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May 01, 2018

You’ve got patients! A case study in fair market value and commercial reasonableness: considerations for attorneys evaluating telemedicine arrangements

Luis Argueso, HealthCare Appraisers, Inc. Denver, CO

On February 9, 2018, President Trump signed into law the Bipartisan Budget Act of 20181 passed by Congress.  It incorporated the text of the Creating High-Quality Results and Outcomes Necessary to Improve Chronic (CHRONIC) Care Act.2  The CHRONIC Care Act facilitates Medicare reimbursement for telemedicine services in various ways; for example, it relaxes the “originating site” (i.e., the location at which the Medicare beneficiary is receiving medical care) restrictions for patients receiving telehealth services for “purposes of diagnosis, evaluation, or treatment of symptoms of an acute stroke.”3  Concurrently, state legislatures are moving in the direction of mandating parity of insurance coverage between in-person and telehealth services.  As of 2017, 31 states and the District of Columbia have passed telemedicine parity laws, which require private insurers to provide comparable coverage for telemedicine and in-person healthcare services.4

These developments have thrust the spotlight on telemedicine as a growing and integral modality for the provision of healthcare.  As a potent example of this reality, President Trump has made the expansion of telemedicine services a key component of his administration’s strategy for combating the opioid crisis.5  Accordingly, it is reasonable to expect healthcare systems to pursue new telemedicine service lines or expand existing offerings to secure coverage and foster growth. 

These initiatives often involve compensation relationships between healthcare facilities and physicians and/or advanced practice professionals.  As a result, they may implicate the Stark Law,6 Anti-Kickback Statute,7 and provisions of the Internal Revenue Code,8 thus requiring the compensation arrangements to have terms that are commercially reasonable and/or compensation that is consistent with fair market value. 

The goal of this article is to provide a case study for legal professionals tasked with determining the compliance of telemedicine service arrangements, specifically in relation to commercial reasonableness and fair market value.

Case Study Outline

XYZ Healthcare (XYZ) is a regional, non-profit healthcare system that operates 10 hospitals in a relatively concentrated geographic area.  XYZ is anchored by XYZ Downtown Hospital, a comprehensive stroke center that is located in the city center of the only metropolitan area in which XYZ operates healthcare facilities.  Over time, through retirement and changing practice patterns, the neurologists at XYZ’s facilities outside of the downtown area are no longer able to provide hospital coverage.   For some communities, XYZ’s facilities represent the only nearby option for healthcare in the event of a stroke.  In other communities, XYZ shares neurologist coverage with other hospitals, which are now facing similar challenges in securing neurologist availability. Without access to consistent neurologist coverage, these stroke patients may need to be transferred to distant facilities, causing substantial risk of increased brain damage.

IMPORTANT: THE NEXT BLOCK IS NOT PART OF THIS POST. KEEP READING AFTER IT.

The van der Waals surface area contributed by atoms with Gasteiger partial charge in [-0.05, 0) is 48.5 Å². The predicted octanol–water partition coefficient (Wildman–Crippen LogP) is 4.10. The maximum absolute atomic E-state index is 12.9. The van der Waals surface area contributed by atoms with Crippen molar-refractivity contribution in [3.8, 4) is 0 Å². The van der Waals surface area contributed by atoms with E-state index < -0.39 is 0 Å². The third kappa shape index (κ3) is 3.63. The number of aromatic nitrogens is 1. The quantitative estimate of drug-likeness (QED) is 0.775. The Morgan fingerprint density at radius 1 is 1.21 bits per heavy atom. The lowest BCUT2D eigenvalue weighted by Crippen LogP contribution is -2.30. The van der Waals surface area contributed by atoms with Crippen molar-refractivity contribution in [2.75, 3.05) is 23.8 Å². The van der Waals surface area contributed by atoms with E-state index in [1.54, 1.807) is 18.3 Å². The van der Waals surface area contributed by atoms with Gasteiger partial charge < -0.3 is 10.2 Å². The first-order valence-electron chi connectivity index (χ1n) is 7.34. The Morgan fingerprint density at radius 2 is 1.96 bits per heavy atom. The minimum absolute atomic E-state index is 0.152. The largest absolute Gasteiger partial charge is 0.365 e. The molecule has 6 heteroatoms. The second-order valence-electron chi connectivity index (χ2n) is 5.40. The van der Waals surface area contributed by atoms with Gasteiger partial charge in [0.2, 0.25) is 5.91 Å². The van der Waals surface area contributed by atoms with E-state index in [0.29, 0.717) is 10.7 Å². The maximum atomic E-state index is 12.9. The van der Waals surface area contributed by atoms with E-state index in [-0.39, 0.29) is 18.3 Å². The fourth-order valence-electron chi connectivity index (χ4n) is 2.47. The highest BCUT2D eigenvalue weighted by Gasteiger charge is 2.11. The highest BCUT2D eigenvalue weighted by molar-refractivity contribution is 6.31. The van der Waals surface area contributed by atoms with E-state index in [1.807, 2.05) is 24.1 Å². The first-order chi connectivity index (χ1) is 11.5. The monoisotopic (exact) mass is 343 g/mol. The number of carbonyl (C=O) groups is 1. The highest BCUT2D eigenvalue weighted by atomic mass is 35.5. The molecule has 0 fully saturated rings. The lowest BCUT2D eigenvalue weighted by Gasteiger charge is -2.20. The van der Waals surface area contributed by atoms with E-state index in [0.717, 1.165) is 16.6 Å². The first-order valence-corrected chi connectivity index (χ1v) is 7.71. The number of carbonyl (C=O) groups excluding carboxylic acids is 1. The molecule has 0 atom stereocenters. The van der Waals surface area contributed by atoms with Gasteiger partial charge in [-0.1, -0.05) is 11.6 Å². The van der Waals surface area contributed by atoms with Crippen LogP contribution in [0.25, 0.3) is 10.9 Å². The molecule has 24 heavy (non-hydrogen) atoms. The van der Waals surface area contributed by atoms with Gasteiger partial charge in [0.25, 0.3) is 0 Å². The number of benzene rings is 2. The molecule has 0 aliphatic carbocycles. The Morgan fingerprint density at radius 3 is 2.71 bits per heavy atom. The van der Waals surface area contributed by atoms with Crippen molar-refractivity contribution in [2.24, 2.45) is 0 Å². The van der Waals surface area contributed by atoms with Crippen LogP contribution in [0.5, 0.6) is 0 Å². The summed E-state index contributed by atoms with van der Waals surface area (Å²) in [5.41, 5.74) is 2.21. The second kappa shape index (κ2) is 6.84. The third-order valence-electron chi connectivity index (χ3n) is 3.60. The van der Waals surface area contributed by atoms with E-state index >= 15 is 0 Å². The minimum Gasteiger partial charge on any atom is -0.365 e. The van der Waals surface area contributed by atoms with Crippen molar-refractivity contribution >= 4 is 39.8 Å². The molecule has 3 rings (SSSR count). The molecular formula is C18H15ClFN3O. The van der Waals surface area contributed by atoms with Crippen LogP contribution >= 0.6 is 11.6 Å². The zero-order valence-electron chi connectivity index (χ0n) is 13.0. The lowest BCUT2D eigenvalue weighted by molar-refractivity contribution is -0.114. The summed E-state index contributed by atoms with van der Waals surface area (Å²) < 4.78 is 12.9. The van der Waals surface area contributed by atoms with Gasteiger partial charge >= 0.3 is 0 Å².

Accordingly, XYZ has approached its employed neurologists at XYZ Downtown Hospital regarding the potential to develop a telestroke program that would provide continuous availability to perform emergent consultations for and inpatient evaluations of patients presenting to XYZ’s outlying facilities with symptoms of a stroke.  This program would use XYZ Downtown Hospital as a “hub” and would offer its services to XYZ’s outlying facilities and to non-affiliated facilities in surrounding communities (the “spokes”).  XYZ Downtown Hospital would provide the physicians with the resources needed to provide live video connectivity to patients in the spoke hospitals.  The spoke facilities would be responsible for the cost of the technology needed to enable live video for patients in their hospital campuses. Concurrently, XYZ has also solicited bids from third-party telemedicine providers. 

One of XYZ’s attorneys, Sue Smart, Esq., has been tasked with assessing the potential in-house program and third-party bids for their compliance with healthcare regulations.

Commercial Reasonableness and Fair Market Value Background

As noted above, telemedicine service lines may implicate the Stark Law, Anti-Kickback Statute, and provisions of the Internal Revenue Code.  Accordingly, Ms. Smart should consider whether the contemplated arrangements meet one of the applicable Stark exceptions and/or Anti-Kickback safe harbors related to services arrangements, as appropriate.9  This includes establishing that the telemedicine service arrangements are commercially reasonable and contain compensation provisions that are consistent with fair market value. 

A “commercially reasonable” arrangement is defined as one that would make commercial sense if entered into by a reasonable entity of similar type and size and a reasonable healthcare provider of similar scope and specialty, even if there were no potential business referrals between the parties.10